Kernicteric pigment was extracted by means of chloroform from the brains of 3 infants. Solutions of it gave a positive diazo reaction, and, as determined electrophotometrically, gave maximum absorption of light having a wavelength of 425 mµ, being identical in these properties with chloroform solutions of crystalline mesobilirubin.
Experimental kernicterus was regularly induced by injecting crystalline mesobilirubin intracerebrally in newborn kittens, the pigment staining the cerebral tissues a bright canary-yellow and being deposited abundantly in the nerve cells, as microscopic examinations showed, although these latter were otherwise intact. Bilirubin, likewise injected intracerebrally in newborn kittens, had no such effects.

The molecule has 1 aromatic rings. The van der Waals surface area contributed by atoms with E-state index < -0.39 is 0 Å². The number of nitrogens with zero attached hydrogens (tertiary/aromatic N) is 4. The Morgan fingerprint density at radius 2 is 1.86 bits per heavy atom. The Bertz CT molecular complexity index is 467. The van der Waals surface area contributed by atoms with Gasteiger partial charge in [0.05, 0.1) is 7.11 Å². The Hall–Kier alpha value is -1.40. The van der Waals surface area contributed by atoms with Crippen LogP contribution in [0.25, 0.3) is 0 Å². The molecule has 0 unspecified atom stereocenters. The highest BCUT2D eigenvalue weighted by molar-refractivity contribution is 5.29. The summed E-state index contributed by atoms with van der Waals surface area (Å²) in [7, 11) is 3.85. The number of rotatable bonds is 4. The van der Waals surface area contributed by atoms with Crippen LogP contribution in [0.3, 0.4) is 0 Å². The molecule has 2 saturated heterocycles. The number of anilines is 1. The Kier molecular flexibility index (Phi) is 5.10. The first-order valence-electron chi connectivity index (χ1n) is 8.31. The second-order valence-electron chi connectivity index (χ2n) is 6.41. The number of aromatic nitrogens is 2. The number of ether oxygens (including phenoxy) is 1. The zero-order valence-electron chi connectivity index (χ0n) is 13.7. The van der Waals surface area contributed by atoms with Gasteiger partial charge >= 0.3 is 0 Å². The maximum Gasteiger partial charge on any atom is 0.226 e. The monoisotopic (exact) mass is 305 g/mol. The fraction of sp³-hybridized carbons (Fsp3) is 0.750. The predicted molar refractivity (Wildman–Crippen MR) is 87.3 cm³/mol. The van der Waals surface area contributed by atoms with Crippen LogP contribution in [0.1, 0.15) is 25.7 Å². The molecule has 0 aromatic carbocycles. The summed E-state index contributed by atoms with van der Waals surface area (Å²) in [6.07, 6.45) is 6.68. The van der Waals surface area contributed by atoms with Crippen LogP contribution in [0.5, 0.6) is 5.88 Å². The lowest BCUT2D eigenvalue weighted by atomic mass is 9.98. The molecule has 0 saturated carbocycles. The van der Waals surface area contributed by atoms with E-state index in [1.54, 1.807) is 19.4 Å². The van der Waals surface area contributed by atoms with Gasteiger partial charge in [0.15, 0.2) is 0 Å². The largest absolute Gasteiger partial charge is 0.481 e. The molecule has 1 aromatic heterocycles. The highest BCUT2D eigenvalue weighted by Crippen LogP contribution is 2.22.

The possibility is discussed that the blood-brain barrier is altered in some infants with hyperbilirubinemia in such a way that bilirubin crosses it and is then reduced within the brain to mesobilirubin thus giving rise to the cerebral pigmentation of kernicterus. The fact that the pigment itself does not seem to damage the neurons, as the present studies show, makes it necessary to seek some other cause for the neuronal damage that is sometimes seen, in association with the pigmentation, in the naturally occurring disease.